The body of evidence is growing that fracking is not only bad for the global climate, it is also dangerous for local communities. In April, parliament member and Greens NSW mining spokesperson, Jeremy Buckingham, demonstrated how it affects the environment by setting the Condamine River on fire. He called on the government to assess the true impact of these emissions saying, “The methane gas bubbling through the Condamine River could be just a very visible tip of the iceberg when it comes to fugutive emissions and huge quantities of gas that could be venting into the atmosphere because of unconvetional gas extraction.”
Fracking, or ‘unvonventional gas extraction’, is a form of extraction that injects large volumes of chemical-laced water into shale, releasing pockets of oil and gas. In the US, in 2014 alone, fracking created 15 billion gallons of wastewater. This water generally cannot be reused, and is often toxic. Fracking operators reinject the water underground, where it can leach into drinking water sources. The chemicals can include formaldehyde, benzene and hydrochloric acid. As concerns about the health impacts of fracking have increased, 20 US states now require the disclosure of industrial chemicals used in the fracking process.
If there is no need for concern, then one has to ask why 3 federal state senators for North Carolina, USA, introduced a bill that would slap a felony charge on individuals who disclosed confidential information about fracking chemicals. Many energy companies argue that the information should be proprietary, but public health advocates counter that they can’t monitor for environmental health impacts without it. Under public pressure a few companies have begun to report chemicals voluntarily.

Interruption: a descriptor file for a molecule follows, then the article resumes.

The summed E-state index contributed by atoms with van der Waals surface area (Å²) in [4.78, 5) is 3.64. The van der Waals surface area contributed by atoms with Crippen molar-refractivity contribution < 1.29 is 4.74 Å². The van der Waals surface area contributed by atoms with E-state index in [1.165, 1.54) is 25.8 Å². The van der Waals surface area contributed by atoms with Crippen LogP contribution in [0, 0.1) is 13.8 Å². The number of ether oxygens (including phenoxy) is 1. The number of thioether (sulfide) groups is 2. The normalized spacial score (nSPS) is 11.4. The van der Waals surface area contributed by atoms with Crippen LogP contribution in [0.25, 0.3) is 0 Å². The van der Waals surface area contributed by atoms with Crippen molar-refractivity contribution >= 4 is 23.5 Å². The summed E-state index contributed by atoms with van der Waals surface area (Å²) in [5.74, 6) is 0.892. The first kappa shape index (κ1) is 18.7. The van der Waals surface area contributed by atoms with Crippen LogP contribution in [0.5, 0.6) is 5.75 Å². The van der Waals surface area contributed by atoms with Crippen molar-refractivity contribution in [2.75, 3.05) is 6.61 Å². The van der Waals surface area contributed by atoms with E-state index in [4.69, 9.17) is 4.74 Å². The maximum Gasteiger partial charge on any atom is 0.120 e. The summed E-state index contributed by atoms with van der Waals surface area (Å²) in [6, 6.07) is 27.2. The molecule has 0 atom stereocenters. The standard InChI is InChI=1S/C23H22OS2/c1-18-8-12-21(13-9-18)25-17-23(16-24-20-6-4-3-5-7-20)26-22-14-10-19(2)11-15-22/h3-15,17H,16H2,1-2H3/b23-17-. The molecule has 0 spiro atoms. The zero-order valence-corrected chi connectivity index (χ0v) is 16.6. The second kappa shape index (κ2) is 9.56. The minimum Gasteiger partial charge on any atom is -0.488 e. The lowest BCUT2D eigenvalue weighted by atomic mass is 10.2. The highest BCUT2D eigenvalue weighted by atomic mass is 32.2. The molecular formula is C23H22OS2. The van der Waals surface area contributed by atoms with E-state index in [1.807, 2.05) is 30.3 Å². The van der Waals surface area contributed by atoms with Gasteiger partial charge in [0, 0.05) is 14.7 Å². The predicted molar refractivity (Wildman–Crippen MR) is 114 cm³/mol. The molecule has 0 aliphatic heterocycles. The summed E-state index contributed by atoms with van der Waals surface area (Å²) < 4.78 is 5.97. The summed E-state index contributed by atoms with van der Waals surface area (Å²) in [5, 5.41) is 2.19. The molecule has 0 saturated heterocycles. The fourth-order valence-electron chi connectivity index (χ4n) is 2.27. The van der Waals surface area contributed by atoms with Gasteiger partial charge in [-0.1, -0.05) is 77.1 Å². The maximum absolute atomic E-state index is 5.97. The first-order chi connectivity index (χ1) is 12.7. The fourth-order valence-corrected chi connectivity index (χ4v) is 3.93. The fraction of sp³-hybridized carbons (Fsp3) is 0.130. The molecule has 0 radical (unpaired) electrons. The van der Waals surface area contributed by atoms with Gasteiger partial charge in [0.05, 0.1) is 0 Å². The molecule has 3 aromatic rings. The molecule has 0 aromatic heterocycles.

Fracking, as Jeremy Buckingham emphasised, is also bad news for the climate. Natural gas is 80% methane, which traps heat 86 times more effectively than CO2 over a 20 – year period. Newly fracked wells in the US released 2.4 million metric tons of methane in 2014, the equivalent to the annual greenhouse gas emissions of 22 coal-fired power plants. Mr. Buckingham said, “Depresurising the coal seams to allow the gas to flow may well be causing gas to migrate up natural or fracked pathwasy, or water bores or abandoned wells, to seep out of the ground.” Researchers at Harvard University used satelite retrievals and surface observations of the atmospheric methane to suggest that US methane emissions have increased by more than 30% over the 2002-2014 period. While the authors said there is too little data to identify specific sources, the increase occurred at the same time as America’s shale oil and gas boom.
Here in Australia, in 2010, the ‘Lock the Gate Alliance’ was formed following community meetings in NSW and Qld. A declaration was made that farmers would lock their gates to the rapacious coal seam gas industry. Six years on and the Alliance continues to gain momentum with rural and urban communities all over Australia. Tragically, the issue was highlighted in October of last year when Western Downs landholder, George Bender, took his life after a long-running dispute with resources companies, one of which wanted to put 18 wells on his farm near Chinchilla. We hope his death will count for something.